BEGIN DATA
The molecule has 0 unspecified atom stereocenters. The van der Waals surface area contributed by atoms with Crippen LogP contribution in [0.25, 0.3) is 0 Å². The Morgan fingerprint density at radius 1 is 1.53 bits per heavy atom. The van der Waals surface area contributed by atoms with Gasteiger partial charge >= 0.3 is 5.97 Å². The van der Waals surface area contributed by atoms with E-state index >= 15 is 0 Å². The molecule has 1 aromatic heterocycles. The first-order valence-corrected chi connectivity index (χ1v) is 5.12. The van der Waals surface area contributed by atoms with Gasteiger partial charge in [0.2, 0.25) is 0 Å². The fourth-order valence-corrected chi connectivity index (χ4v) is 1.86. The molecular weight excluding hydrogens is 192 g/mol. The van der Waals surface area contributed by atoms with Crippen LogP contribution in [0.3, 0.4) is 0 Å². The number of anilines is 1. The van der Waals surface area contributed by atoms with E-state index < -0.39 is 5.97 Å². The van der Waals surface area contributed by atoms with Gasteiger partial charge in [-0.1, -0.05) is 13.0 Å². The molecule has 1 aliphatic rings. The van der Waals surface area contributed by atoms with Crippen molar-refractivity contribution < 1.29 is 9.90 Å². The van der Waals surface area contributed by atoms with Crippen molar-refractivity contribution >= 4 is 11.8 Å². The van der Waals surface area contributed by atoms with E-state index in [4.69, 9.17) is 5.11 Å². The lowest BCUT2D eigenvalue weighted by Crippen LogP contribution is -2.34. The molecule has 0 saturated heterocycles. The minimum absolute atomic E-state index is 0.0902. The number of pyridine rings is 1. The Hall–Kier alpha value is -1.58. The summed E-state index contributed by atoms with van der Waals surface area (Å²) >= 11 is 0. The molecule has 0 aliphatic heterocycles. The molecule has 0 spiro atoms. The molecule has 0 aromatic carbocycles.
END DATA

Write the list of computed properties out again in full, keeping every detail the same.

The molecule has 0 unspecified atom stereocenters. The van der Waals surface area contributed by atoms with Crippen LogP contribution in [0.25, 0.3) is 0 Å². The Morgan fingerprint density at radius 1 is 1.53 bits per heavy atom. The van der Waals surface area contributed by atoms with Gasteiger partial charge >= 0.3 is 5.97 Å². The van der Waals surface area contributed by atoms with E-state index >= 15 is 0 Å². The molecule has 1 aromatic heterocycles. The first-order valence-corrected chi connectivity index (χ1v) is 5.12. The van der Waals surface area contributed by atoms with Gasteiger partial charge in [0.2, 0.25) is 0 Å². The fourth-order valence-corrected chi connectivity index (χ4v) is 1.86. The molecular weight excluding hydrogens is 192 g/mol. The van der Waals surface area contributed by atoms with Crippen LogP contribution in [0.3, 0.4) is 0 Å². The number of anilines is 1. The van der Waals surface area contributed by atoms with E-state index < -0.39 is 5.97 Å². The van der Waals surface area contributed by atoms with Gasteiger partial charge in [-0.1, -0.05) is 13.0 Å². The molecule has 1 aliphatic rings. The van der Waals surface area contributed by atoms with Crippen molar-refractivity contribution < 1.29 is 9.90 Å². The van der Waals surface area contributed by atoms with Crippen molar-refractivity contribution >= 4 is 11.8 Å². The van der Waals surface area contributed by atoms with E-state index in [4.69, 9.17) is 5.11 Å². The lowest BCUT2D eigenvalue weighted by Crippen LogP contribution is -2.34. The molecule has 0 saturated heterocycles. The minimum absolute atomic E-state index is 0.0902. The number of pyridine rings is 1. The Hall–Kier alpha value is -1.58. The summed E-state index contributed by atoms with van der Waals surface area (Å²) >= 11 is 0. The molecule has 0 aliphatic heterocycles. The molecule has 0 spiro atoms. The molecule has 0 aromatic carbocycles.